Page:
With Riemann-Lebesgue theorem $$\int_0^\frac{1}{2} g(y) \cos ( 2 \pi n y ) dy \rightarrow 0 \text{ for } n \rightarrow + \infty$$

$$\begin{align} \int_0^\frac12 g(y) dy &= \lim_{s \to 0^+} \int_s^\frac12 \left( \frac 1y - \frac \pi{\sin(\pi y)} \right) dy \\ &= \lim_{s \to 0^+} \left[ \ln \left( \frac{y}{\tan ( \pi/2\;y )} \right) \right]_s^{\frac{1}{2}} = \ln ( \pi ) - 2 \ln (2) \end{align}$$

On the other hand $$\begin{align} \pi \int_{0}^{\frac{1}{2}} \frac{1 - \cos ( 2 \pi n y)}{\sin ( \pi y )} dy &= 2\pi \int_{0}^{\frac{1}{2}} \sum_{k=1}^{n} \sin ( (2k-1) \pi y ) dy \\ &= \sum_{k=1}^{n} \frac{2}{2k-1} ={\ln (n) + 2 \ln (2) + \gamma + o(1)} \end{align}$$

Finally $$A(n) = \gamma + o(1)$$

Thanks very much to Sladjan Stankovik for providing insight into this problem for me.

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  • $\begingroup$ There is something suble here. Having $$\lim_{n\to +\infty}\int_{1/n}^{n} f(x)\,dx = C$$ does not imply that $f(x)$ is a Riemann-integrable function over $\mathbb{R}^+$ with $$\int_{0}^{+\infty}f(x)\,dx = C.$$ @Daniel Fischer is completely right. $\endgroup$ – Jack D'Aurizio Jan 21 '14 at 3:21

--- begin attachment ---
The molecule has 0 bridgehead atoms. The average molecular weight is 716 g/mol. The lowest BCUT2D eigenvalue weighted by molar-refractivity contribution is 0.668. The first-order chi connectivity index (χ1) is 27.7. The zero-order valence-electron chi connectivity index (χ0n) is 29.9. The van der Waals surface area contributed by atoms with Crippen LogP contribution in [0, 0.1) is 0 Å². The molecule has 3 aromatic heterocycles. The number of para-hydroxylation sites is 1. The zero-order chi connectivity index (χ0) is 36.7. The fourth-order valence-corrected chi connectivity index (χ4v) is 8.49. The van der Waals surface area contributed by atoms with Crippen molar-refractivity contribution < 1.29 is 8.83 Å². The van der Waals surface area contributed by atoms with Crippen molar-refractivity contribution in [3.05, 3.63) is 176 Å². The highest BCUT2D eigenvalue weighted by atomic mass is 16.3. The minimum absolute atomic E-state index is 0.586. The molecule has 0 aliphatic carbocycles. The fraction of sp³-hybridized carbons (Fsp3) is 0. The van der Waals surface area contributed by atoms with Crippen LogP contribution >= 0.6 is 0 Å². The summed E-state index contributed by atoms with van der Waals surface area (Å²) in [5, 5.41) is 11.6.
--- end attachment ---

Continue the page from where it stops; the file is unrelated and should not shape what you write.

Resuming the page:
• $\begingroup$ @JackD'Aurizio: No one said he wasn't... :-) Being able to compute $\displaystyle\lim_{n\to\infty}\sum_{k=-n}^nk=0$, for instance, is not the same thing as saying that $\displaystyle\sum_{k=-\infty}^\infty k$ makes any sense. (Obviously, changing either center of the sum's terms to anything other than $0$, and/or destroying the symmetry of its limits, will yield completely different results). $\endgroup$ – Lucian Jan 21 '14 at 12:04
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    $\begingroup$ @Lucian: we totally agree, I was simply pointing out that the very first line of this answer, strictly speaking, is wrong. $\endgroup$ – Jack D'Aurizio Jan 21 '14 at 13:16
  • $\begingroup$ Reference for the problem : "Euler’s constant with integrals" by Moubinool OMARJEE , Lycée Jean-Lurçat Paris , France -- Twenty-six different integrals that lead to Euler's Constant. (I have no problem with the problem being formulated in a more modern context.) The result of Gronwall is , of course, from 1918. $\endgroup$ – Alan Jan 22 '14 at 2:04
  • $\begingroup$ @Alan i edited your answer, by converting it to $\TeX$. Can you review it once? $\endgroup$ – Guy Mar 25 '14 at 12:21